Photo Credits: Mark F. Villanueva/ clairelyhappy

The Outliers

Heading up the green highlands we toyed with the notion of moving. From our secret spot behind the brush, an island within one, close to the beach, to the ranges not too far from the late president Magsaysay’s C-47 plane crash site at 1,003 meters above sea level.

At around twenty kilometers from the city, going up, thatched houses along the circuitous road sold fruits and vegetables displayed on bamboo tables, where travelers occasionally stopped by to purchase the rich produce of the mountains. On these same tables, in the afternoon, on a good day where there is none left to display you’d likely find someone lying down on it, blanketed by the shadows of trees, enjoying his time for the rest of the day.

It was a grand sight, from the roof deck of the first café we stopped by for lunch.

Photo Credits: Mark F. Villanueva/ clairelyhappy

Zip line area at Adventure Cafe.

“I would really love to live here, and why not?” Mark asked. It’s a sparsely populated town and it gets real cold when the evening is nigh. We thought about living a simple life in a house like the El Camino, close to the cliff, that’s sheltered with Pine trees around it.

Mark dreams of working on his articles by the fireplace, and outside the window one sees the mountains looking down a steep valley thickly covered with foliage that runs toward the edge of the sea. And the sky looked so grand from our dining table, as I finished up my share of the Pochero, nibbling on soused corn.

We love our life in the island, and living close to the skies could be a great idea too, one foolish thought a couple like us would be attracted to. It’s a perfect place to paint, and we’d still be outliers, living in a house that’d appear floating on a cloud at dawn.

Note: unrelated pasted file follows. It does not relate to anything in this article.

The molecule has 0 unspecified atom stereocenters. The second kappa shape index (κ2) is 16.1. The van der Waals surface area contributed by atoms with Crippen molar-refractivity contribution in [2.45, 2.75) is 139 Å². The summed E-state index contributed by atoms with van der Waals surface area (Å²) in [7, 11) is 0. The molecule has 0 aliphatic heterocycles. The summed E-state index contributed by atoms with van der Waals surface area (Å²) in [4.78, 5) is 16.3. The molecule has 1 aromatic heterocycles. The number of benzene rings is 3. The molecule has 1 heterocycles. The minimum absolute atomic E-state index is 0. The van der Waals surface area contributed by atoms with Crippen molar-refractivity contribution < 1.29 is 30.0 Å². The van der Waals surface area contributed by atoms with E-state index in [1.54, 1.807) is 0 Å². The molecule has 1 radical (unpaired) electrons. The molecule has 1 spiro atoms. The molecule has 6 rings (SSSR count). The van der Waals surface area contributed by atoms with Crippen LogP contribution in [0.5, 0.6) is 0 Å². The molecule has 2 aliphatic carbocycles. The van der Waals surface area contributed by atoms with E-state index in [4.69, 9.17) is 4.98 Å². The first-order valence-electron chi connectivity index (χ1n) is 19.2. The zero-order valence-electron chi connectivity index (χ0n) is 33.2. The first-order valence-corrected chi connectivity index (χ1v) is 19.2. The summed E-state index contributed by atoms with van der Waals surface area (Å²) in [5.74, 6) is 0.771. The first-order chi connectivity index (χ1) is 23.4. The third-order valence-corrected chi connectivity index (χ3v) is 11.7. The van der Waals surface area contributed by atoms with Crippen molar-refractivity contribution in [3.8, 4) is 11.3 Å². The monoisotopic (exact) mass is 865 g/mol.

Photo Credits: Mark F. Villanueva/ clairelyhappy

Exploring the town of Balamban.

I walked by the side of the road lined with tall and slender Pines. Mark took pictures of me from the other side, while he kept saying how lovely the day was for poor people like us. We’re poor enough to learn to truly appreciate the food on our table, to spend evenings together watching movies at home instead of being out in a doggoned corporate meeting, to be walking on a beautiful day with our Chucks soiled instead of riding a fancy automobile, to be stopping by a quaint café in the middle of nowhere in the mountains to buy a soft drink, instead of having a waiter come to us for room service in a fancy hotel, or something like that.

It’s a humble and noble life, he likes to say.

As soon as we reached the entry to a colorful hanging bridge I read the sign board that said, “No running, no playing, no jumping.”

It was the perfect cue for Mark to go running, playing, and jumping. Of course, much to my distress.

Photo Credits: Mark F. Villanueva/ clairelyhappy

Colorful hanging bridge connecting the hills.

Photo Credits: Mark F. Villanueva/ clairelyhappy

Enjoying the view.

We rode a cable car that crossed above treetops, and mid-way to the next station we saw how the hillsides graded deeper to hundreds of feet below. It was a vast country all right, and far out to our left was Toledo, direct on our line of sight was a large shipyard, and the blue sea, and the city of San Carlos.

Photo Credits: clairelyhappy

Cable ride.

In the afternoon when the sun was about to set, and us, now, going uphill we saw how the faraway land had been transformed into gold. It’s how El Dorado would’ve looked by the Amazon River, not just gilded but also fully converted into one magical city of gold, I supposed, and it was afloat, suspended in the cloudy sky where the largest ships glided out with the wind and the force of our imagination.

Photo Credits: Mark F. Villanueva/ clairelyhappy

Pathway to the cable car.